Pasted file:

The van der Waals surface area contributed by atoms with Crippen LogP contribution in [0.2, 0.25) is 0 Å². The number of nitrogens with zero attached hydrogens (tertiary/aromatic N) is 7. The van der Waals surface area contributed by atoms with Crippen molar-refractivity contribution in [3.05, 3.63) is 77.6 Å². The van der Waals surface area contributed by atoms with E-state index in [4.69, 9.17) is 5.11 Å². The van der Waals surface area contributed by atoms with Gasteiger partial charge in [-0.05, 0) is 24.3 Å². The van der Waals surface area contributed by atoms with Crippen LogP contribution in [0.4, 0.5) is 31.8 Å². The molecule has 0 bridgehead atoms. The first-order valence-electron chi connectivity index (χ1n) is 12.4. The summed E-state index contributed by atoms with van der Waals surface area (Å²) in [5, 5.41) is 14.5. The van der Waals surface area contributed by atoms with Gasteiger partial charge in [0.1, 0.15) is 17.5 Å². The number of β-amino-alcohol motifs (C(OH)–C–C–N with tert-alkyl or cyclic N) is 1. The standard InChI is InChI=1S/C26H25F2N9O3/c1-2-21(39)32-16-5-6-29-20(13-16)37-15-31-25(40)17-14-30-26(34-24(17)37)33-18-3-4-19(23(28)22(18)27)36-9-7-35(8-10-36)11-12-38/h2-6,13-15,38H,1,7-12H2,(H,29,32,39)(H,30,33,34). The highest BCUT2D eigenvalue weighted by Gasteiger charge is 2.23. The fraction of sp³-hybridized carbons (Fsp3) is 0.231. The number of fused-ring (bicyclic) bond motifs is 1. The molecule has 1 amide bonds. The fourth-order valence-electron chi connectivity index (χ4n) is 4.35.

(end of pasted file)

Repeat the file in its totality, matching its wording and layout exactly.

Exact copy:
The van der Waals surface area contributed by atoms with Crippen LogP contribution in [0.2, 0.25) is 0 Å². The number of nitrogens with zero attached hydrogens (tertiary/aromatic N) is 7. The van der Waals surface area contributed by atoms with Crippen molar-refractivity contribution in [3.05, 3.63) is 77.6 Å². The van der Waals surface area contributed by atoms with E-state index in [4.69, 9.17) is 5.11 Å². The van der Waals surface area contributed by atoms with Gasteiger partial charge in [-0.05, 0) is 24.3 Å². The van der Waals surface area contributed by atoms with Crippen LogP contribution in [0.4, 0.5) is 31.8 Å². The molecule has 0 bridgehead atoms. The first-order valence-electron chi connectivity index (χ1n) is 12.4. The summed E-state index contributed by atoms with van der Waals surface area (Å²) in [5, 5.41) is 14.5. The van der Waals surface area contributed by atoms with Gasteiger partial charge in [0.1, 0.15) is 17.5 Å². The number of β-amino-alcohol motifs (C(OH)–C–C–N with tert-alkyl or cyclic N) is 1. The standard InChI is InChI=1S/C26H25F2N9O3/c1-2-21(39)32-16-5-6-29-20(13-16)37-15-31-25(40)17-14-30-26(34-24(17)37)33-18-3-4-19(23(28)22(18)27)36-9-7-35(8-10-36)11-12-38/h2-6,13-15,38H,1,7-12H2,(H,29,32,39)(H,30,33,34). The highest BCUT2D eigenvalue weighted by Gasteiger charge is 2.23. The fraction of sp³-hybridized carbons (Fsp3) is 0.231. The number of fused-ring (bicyclic) bond motifs is 1. The molecule has 1 amide bonds. The fourth-order valence-electron chi connectivity index (χ4n) is 4.35.